Seoul Stocks Dip on Last-Minute Sales Despite Wall Street Uptick

SEOUL - In a surprising turn of events, South Korean stocks concluded slightly lower on Friday, impacted by a surge of last-minute selling. This decline occurred despite a bullish trend in Wall Street trading the previous night. The local currency, in contrast, experienced an upswing against the U.S. dollar.

According to Yonhap News Agency, the benchmark Korea Composite Stock Price Index (KOSPI) witnessed a marginal drop of 0.51 point, translating to 0.02 percent, settling at 2,599.51. Trading activity was moderate, with approximately 456.6 million shares traded, amounting to a total of 8.67 trillion won, equivalent to around US$6.63 billion. Notably, the number of advancing stocks slightly exceeded the declining ones, 435 to 428.

Despite maintaining positive performance throughout the day, following the gains in U.S. stocks, the KOSPI succumbed to downward pressure due to intense selling by retail and foreign investors towards the session's end. On Wall Street, the Dow Jones Industrial Average saw an increase of 0.87 percent, while the Nasdaq Composite index rose by 1.26 percent, fueled by ongoing expectations of a more lenient Federal Reserve monetary policy.

Chung Myung-ji, an analyst at Samsung Securities, pointed out that stock markets in Greater China, including Hong Kong, also faced unfavorable conditions on the same day. Chung highlighted that the rising uncertainty, especially ahead of the holiday season, amplified the urge to sell among investors in emerging markets.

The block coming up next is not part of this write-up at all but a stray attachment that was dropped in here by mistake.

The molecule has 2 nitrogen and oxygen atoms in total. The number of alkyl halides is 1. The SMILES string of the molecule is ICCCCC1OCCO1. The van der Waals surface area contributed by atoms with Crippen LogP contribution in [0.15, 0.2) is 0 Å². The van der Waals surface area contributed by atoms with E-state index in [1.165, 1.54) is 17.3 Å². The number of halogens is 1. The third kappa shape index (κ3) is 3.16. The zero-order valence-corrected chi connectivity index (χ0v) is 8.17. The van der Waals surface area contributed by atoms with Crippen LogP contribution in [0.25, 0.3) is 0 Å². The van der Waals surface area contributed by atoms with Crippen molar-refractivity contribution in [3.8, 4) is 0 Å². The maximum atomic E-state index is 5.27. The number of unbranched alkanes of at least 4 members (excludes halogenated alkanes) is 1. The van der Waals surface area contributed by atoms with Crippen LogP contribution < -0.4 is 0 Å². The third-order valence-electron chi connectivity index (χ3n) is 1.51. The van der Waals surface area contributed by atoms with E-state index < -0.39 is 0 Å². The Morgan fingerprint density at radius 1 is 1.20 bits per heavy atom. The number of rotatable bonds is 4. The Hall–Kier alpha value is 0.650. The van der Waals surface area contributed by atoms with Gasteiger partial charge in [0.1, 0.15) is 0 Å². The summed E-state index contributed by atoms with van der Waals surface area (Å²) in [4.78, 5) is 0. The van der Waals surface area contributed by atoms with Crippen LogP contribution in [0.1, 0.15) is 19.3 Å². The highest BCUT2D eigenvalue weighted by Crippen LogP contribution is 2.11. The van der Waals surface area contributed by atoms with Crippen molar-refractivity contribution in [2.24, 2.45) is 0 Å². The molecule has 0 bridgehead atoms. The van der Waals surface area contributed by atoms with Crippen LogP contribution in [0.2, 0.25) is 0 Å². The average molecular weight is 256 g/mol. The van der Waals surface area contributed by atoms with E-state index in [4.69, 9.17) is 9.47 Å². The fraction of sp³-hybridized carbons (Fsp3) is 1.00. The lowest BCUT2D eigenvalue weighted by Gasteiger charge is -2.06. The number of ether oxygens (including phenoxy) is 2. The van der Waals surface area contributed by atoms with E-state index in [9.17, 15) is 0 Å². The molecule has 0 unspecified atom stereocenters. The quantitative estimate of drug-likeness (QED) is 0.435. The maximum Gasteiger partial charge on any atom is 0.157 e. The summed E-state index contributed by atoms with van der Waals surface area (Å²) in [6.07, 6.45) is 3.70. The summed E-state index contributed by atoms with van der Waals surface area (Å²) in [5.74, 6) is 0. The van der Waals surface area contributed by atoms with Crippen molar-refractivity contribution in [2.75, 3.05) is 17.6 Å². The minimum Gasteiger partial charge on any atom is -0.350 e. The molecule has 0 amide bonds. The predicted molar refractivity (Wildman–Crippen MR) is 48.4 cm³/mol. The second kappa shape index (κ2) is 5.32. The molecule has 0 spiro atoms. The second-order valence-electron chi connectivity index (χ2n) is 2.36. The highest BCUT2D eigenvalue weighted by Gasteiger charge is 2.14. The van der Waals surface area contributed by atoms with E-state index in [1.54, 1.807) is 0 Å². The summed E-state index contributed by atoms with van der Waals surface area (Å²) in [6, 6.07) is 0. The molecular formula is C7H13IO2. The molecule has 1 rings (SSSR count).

In the corporate sector, market bellwether Samsung Electronics experienced a gain of 1.20 percent, closing at 75,900 won. Similarly, SK hynix, the second-largest chipmaker, recorded a slight increase of 0.07 percent, ending at 140,600 won. This positive trend followed an encouraging earnings forecast from U.S. chipmaker Micron Technology. Hyundai Motor, the top automaker, also saw a modest rise of 0.15 percent to 199,100 won, with its affiliate Kia gaining 0.21 percent to 95,600 won. Leading refiner SK Innovation's stocks also rose by 0.65 percent, finishing at 138,800 won.

However, not all sectors fared well. Battery and bio-related stocks experienced declines, with top battery maker LG Energy Solution falling 0.83 percent to 419,000 won and pharmaceutical giant Celltrion dropping 1.17 percent to 185,500 won. The gaming industry was particularly hit hard following China's announcement of restrictions on its online gaming sector. Krafton, the creator of "PlayerUnknown's Battlegrounds," plunged dramatically by 13.77 percent to 178,500 won, while Netmarble fell by 5.56 percent to 56,100 won.

The local currency closed stronger, at 1,303.00 won against the U.S. dollar, up from the previous session. In the bond market, prices rose, indicating a decrease in yields. The yield on three-year Treasurys fell slightly by 0.2 basis point to 3.234 percent, and the return on five-year government bonds also decreased by 0.1 basis point to 3.254 percent.

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